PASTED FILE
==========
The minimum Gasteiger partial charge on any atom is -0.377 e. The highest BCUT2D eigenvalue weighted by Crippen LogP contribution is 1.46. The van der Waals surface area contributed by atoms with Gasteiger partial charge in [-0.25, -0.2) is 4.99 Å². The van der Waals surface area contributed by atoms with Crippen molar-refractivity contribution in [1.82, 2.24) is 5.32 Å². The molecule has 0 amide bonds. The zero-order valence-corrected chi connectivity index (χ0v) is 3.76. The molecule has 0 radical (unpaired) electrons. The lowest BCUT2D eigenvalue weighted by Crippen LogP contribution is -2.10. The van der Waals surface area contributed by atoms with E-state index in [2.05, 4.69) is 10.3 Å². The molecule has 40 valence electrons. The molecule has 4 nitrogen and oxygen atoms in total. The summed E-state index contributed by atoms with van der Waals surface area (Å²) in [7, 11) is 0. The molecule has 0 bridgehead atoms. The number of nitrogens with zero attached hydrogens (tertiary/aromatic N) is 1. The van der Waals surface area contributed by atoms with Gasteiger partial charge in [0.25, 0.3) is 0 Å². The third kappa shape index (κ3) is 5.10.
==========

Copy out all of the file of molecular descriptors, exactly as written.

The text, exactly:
The minimum Gasteiger partial charge on any atom is -0.377 e. The highest BCUT2D eigenvalue weighted by Crippen LogP contribution is 1.46. The van der Waals surface area contributed by atoms with Gasteiger partial charge in [-0.25, -0.2) is 4.99 Å². The van der Waals surface area contributed by atoms with Crippen molar-refractivity contribution in [1.82, 2.24) is 5.32 Å². The molecule has 0 amide bonds. The zero-order valence-corrected chi connectivity index (χ0v) is 3.76. The molecule has 0 radical (unpaired) electrons. The lowest BCUT2D eigenvalue weighted by Crippen LogP contribution is -2.10. The van der Waals surface area contributed by atoms with E-state index in [2.05, 4.69) is 10.3 Å². The molecule has 40 valence electrons. The molecule has 4 nitrogen and oxygen atoms in total. The summed E-state index contributed by atoms with van der Waals surface area (Å²) in [7, 11) is 0. The molecule has 0 bridgehead atoms. The number of nitrogens with zero attached hydrogens (tertiary/aromatic N) is 1. The van der Waals surface area contributed by atoms with Gasteiger partial charge in [0.25, 0.3) is 0 Å². The third kappa shape index (κ3) is 5.10.